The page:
Intertextuality and Lippincott's Monthly Magazine
University of Nebraska-Lincoln
Despite important intersections with Oscar Wilde's The Picture of Dorian Gray, the dynamic exchanges and conversations within the July 1890 Lippincott's have remained largely unexplored. This essay therefore takes the July 1890 Lippincott's, inwhich Wilde's novel first appeared, as the text for study. The goal in treating the periodical as text is neither to create a linear narrative of meaning for the entire issue of the magazine nor to connect the dots between every item. Instead, this approach enables an exploration of a cultural moment captured and shaped by the periodical. Returning to this issue of Lippincott's uncovers importantintertextual relationships between composite texts, including provocative discussions on the occult, morality, science, and art.
In his 1988 biography of Oscar Wilde, Richard Ellmann wrote, "The publication of Dorian Gray, though it had taken place only in a magazine, brought Wilde all the attention he could desire."1 Perhaps following out of this brief assessment, which suggests the controversysurrounding the publication of the novel at the same time as it undermines the original periodical publication, literary scholars have largely overlooked the July 1890 Lippincott's Monthly Magazine, in which The Picture of Dorian Gray first appeared.2 Although scholars do frequently mention the Lippincott's printing and name other works that appeared in the magazine alongside Wilde's novel, sometimeseven including facsimiles of the magazine's table of contents, the significance of the other texts in the magazine and potential connections to Dorian Gray remain unstudied. Further, a number of scholars have explored extensively the textual differences between the Dorian Gray that appeared in Lippincott's and its later book publication, and there is a reviving interest in the 1890 text of novel.But nearly all of the studies of Dorian Gray fully remove the novel from the magazine for their investigations. These strategies allow the scholar to focus exclusively on the text of Wilde's novel, a pursuit both logical and pragmatic for the textual editor.3 When methods of excision become the privileged approach to dealing with periodical printings, however, they do so to the detriment of amore complex understanding of literary texts and cultural and intellectual history.4 In fact, no one has attempted to explore the question of what it may mean for our understanding of the novel and the late nineteenth century that Dorian Gray first appeared in this particular issue of the newly transatlantic Lippincott's. In this essay, I argue for taking the July 1890 Lippincott's, of which ThePicture of Dorian Gray is an integral part, as the text for study. The goal in treating the periodical as text is neither to create a linear [End Page 19] narrative of meaning for the entire issue of the magazine nor to connect the dots between every item. Instead, this approach enables an exploration of a worldview or cultural moment captured and shaped by the periodical. Returning to Lippincott's ofJuly 1890 uncovers important intertextual relationships between composite parts, including provocative discussions on the occult, morality, science, and art.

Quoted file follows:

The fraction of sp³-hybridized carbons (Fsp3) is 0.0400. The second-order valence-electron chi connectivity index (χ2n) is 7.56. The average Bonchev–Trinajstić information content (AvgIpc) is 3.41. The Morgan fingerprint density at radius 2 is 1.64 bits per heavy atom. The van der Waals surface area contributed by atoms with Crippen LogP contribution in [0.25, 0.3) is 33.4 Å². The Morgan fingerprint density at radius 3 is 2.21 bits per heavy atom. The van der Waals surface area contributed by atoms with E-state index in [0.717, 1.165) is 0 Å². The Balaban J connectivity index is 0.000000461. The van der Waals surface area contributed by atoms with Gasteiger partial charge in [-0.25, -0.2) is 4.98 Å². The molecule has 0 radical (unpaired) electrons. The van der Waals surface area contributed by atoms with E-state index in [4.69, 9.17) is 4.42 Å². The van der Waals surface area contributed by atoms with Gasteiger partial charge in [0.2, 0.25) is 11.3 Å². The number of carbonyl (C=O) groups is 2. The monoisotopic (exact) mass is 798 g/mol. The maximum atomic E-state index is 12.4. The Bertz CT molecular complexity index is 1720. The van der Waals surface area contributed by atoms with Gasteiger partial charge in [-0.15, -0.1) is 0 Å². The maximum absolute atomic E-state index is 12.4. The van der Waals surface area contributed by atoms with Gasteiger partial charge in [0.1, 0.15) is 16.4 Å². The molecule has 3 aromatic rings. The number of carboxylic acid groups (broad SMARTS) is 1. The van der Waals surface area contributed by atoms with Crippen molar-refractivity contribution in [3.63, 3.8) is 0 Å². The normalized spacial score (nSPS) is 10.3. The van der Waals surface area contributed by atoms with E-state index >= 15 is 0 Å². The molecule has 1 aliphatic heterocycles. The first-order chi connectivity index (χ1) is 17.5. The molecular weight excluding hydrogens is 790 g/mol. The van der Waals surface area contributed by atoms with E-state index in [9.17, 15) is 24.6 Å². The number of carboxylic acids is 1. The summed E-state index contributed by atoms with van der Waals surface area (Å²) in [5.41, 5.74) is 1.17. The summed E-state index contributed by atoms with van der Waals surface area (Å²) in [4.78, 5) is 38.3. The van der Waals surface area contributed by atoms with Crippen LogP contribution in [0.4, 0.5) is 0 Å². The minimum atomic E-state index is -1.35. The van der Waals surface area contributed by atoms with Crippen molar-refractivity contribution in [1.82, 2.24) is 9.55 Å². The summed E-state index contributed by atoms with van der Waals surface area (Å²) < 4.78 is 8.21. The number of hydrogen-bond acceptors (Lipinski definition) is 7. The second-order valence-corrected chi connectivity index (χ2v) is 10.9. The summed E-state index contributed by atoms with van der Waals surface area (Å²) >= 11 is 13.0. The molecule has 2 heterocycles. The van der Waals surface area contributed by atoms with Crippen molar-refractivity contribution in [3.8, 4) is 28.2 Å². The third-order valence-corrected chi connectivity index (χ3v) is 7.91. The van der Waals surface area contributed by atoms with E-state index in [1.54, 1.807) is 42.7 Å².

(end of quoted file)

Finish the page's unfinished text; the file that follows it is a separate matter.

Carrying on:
Lippincott's Magazine of Literature, Science and Education was founded by the Philadelphia-based publisher J. B. Lippincott & Company in 1868, at the beginning of the post-Civil War publishing boom in the United States.5 Originallydesigned to compete with quality American monthlies like the Century and Harper's, Lippincott's established a firm reputation as a respectable middle-class, general interest magazine. By the mid-1880s, the magazine was in a slightly tenuous financial position, and the editors chose to eliminate illustrations, further removing the magazine from the ranks of the quality illustrated monthlies. This...